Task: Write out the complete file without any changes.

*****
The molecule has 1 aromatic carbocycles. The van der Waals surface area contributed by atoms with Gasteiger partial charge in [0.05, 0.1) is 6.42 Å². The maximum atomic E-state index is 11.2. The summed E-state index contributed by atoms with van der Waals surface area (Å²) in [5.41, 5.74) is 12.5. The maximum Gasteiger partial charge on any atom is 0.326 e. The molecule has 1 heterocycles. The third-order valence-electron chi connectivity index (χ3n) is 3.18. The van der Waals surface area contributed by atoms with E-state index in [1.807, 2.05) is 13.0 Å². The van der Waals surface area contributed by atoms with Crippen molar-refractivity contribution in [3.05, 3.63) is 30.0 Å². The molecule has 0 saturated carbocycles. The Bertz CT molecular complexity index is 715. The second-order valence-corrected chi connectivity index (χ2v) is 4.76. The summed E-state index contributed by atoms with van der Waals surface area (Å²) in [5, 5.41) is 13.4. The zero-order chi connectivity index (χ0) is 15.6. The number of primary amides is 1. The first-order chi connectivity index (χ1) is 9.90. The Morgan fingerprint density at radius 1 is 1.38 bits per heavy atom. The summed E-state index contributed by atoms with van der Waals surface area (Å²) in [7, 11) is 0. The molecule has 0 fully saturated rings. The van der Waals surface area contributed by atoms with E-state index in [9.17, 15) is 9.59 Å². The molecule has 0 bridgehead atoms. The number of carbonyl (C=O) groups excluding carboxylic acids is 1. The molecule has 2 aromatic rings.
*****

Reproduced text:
The molecule has 1 aromatic carbocycles. The van der Waals surface area contributed by atoms with Gasteiger partial charge in [0.05, 0.1) is 6.42 Å². The maximum atomic E-state index is 11.2. The summed E-state index contributed by atoms with van der Waals surface area (Å²) in [5.41, 5.74) is 12.5. The maximum Gasteiger partial charge on any atom is 0.326 e. The molecule has 1 heterocycles. The third-order valence-electron chi connectivity index (χ3n) is 3.18. The van der Waals surface area contributed by atoms with E-state index in [1.807, 2.05) is 13.0 Å². The van der Waals surface area contributed by atoms with Crippen molar-refractivity contribution in [3.05, 3.63) is 30.0 Å². The molecule has 0 saturated carbocycles. The Bertz CT molecular complexity index is 715. The second-order valence-corrected chi connectivity index (χ2v) is 4.76. The summed E-state index contributed by atoms with van der Waals surface area (Å²) in [5, 5.41) is 13.4. The zero-order chi connectivity index (χ0) is 15.6. The number of primary amides is 1. The first-order chi connectivity index (χ1) is 9.90. The Morgan fingerprint density at radius 1 is 1.38 bits per heavy atom. The summed E-state index contributed by atoms with van der Waals surface area (Å²) in [7, 11) is 0. The molecule has 0 fully saturated rings. The van der Waals surface area contributed by atoms with E-state index in [9.17, 15) is 9.59 Å². The molecule has 0 bridgehead atoms. The number of carbonyl (C=O) groups excluding carboxylic acids is 1. The molecule has 2 aromatic rings.